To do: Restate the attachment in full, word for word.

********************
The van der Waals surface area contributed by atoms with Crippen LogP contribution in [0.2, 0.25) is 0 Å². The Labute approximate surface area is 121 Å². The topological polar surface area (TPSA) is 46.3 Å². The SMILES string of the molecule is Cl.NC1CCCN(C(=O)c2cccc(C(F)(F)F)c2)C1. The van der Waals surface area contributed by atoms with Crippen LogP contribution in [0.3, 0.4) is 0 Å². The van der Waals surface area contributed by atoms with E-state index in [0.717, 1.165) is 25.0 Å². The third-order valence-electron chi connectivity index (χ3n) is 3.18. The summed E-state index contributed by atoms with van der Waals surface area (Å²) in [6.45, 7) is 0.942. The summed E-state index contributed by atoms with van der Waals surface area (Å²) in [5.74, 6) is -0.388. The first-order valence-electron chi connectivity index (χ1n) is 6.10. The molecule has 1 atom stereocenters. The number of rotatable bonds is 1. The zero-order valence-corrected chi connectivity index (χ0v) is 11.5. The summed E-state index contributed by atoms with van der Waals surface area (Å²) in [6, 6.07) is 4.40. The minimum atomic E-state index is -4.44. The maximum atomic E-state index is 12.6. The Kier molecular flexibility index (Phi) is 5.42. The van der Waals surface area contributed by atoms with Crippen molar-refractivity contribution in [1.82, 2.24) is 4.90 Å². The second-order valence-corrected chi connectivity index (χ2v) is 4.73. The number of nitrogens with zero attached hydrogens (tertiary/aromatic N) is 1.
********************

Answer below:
The van der Waals surface area contributed by atoms with Crippen LogP contribution in [0.2, 0.25) is 0 Å². The Labute approximate surface area is 121 Å². The topological polar surface area (TPSA) is 46.3 Å². The SMILES string of the molecule is Cl.NC1CCCN(C(=O)c2cccc(C(F)(F)F)c2)C1. The van der Waals surface area contributed by atoms with Crippen LogP contribution in [0.3, 0.4) is 0 Å². The van der Waals surface area contributed by atoms with E-state index in [0.717, 1.165) is 25.0 Å². The third-order valence-electron chi connectivity index (χ3n) is 3.18. The summed E-state index contributed by atoms with van der Waals surface area (Å²) in [6.45, 7) is 0.942. The summed E-state index contributed by atoms with van der Waals surface area (Å²) in [5.74, 6) is -0.388. The first-order valence-electron chi connectivity index (χ1n) is 6.10. The molecule has 1 atom stereocenters. The number of rotatable bonds is 1. The zero-order valence-corrected chi connectivity index (χ0v) is 11.5. The summed E-state index contributed by atoms with van der Waals surface area (Å²) in [6, 6.07) is 4.40. The minimum atomic E-state index is -4.44. The maximum atomic E-state index is 12.6. The Kier molecular flexibility index (Phi) is 5.42. The van der Waals surface area contributed by atoms with Crippen molar-refractivity contribution in [1.82, 2.24) is 4.90 Å². The second-order valence-corrected chi connectivity index (χ2v) is 4.73. The number of nitrogens with zero attached hydrogens (tertiary/aromatic N) is 1.